The draft Investment Assessment Framework (IAF) requires RCAs to outline their procurement and smart buyer behaviour in their AMPs.

REG has developed a Smart Buyer Self Assessment to help asset managers understand their RCA’s current procurement capability. It consists of 14 questions and takes a few minutes to complete.

It should enable you to gain a clear picture of the quality of your procurement processes, the attitude of your council, and capacity within your organisation. You can then include this information in your business case, and if necessary propose improvements to delivery models and processes.

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How good is the data?

As users start to review their ONRC performance measures against others in the reporting tool, we’ve been receiving great questions such as - “how do I know the accuracy, completeness, and overall data quality of RCAs I’m comparing against?”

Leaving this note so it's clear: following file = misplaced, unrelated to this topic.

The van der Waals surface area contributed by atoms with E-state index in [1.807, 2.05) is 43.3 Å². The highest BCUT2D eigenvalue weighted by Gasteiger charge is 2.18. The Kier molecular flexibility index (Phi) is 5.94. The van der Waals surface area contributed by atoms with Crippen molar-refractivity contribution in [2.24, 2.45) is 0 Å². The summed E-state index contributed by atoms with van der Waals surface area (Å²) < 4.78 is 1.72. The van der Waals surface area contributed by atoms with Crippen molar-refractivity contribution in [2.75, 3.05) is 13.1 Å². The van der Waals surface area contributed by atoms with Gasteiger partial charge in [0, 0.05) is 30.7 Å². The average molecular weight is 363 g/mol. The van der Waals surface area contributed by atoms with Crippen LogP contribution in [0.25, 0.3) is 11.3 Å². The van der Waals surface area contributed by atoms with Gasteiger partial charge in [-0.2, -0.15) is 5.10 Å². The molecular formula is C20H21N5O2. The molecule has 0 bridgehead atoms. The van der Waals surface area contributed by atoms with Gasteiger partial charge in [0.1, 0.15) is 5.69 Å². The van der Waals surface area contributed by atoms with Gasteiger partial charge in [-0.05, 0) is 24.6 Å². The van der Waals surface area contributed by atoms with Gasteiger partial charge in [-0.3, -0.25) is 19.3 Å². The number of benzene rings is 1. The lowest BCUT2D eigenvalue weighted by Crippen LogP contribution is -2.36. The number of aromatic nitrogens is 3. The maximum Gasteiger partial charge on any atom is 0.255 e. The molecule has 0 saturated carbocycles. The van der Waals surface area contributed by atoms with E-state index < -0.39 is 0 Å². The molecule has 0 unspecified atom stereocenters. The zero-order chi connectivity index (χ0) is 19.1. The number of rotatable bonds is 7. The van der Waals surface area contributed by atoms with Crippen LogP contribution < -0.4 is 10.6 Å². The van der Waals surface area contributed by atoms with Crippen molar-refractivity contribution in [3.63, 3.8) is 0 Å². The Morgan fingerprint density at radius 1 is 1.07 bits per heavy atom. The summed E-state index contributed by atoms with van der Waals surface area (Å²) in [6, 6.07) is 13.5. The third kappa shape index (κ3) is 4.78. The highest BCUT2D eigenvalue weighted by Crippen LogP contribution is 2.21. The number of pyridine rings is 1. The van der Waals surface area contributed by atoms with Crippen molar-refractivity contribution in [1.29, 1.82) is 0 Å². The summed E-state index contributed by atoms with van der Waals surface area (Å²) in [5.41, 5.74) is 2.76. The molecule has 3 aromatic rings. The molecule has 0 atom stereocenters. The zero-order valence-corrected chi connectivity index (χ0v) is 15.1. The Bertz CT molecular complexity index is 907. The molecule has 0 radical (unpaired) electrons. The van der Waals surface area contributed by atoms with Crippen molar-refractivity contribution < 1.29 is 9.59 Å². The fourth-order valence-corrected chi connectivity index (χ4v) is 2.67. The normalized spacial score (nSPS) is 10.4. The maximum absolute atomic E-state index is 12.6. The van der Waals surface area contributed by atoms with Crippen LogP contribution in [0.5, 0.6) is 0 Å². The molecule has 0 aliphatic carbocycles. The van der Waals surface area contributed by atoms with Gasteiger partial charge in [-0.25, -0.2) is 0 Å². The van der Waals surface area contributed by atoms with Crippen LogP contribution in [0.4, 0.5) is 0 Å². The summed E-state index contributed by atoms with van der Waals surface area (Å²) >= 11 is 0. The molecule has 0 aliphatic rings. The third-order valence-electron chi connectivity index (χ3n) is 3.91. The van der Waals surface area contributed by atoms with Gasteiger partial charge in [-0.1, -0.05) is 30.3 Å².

The REG Data Work Group has also been giving this some thought and we have commenced a piece of work on how best to assess data quality. 

A list of checks that can be run against each RCA’s data will be developed, so that an overall assessment can be achieved.  This will look at such items as when the last roughness survey was completed across a network, or how extensively the “original cost” field is used in the surfacings table of RAMM. 

The exact details are still under development but we hope that, by the end of the first quarter of the 2017/2018 year, we will be able to provide a view on the quality of data for those ONRC performance measures which rely on RAMM data.

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Sandra King joins Capability and Enabling group

Resource engineer Sandra King is bringing her expertise to the REG Capability and Enabling work group. Sandra is Infrastructure Investigation Engineer at Palmerston North City Council where she is busy writing their AMP. Her main focus at Palmerston North is future planning of the City’s transport network (3-30 years).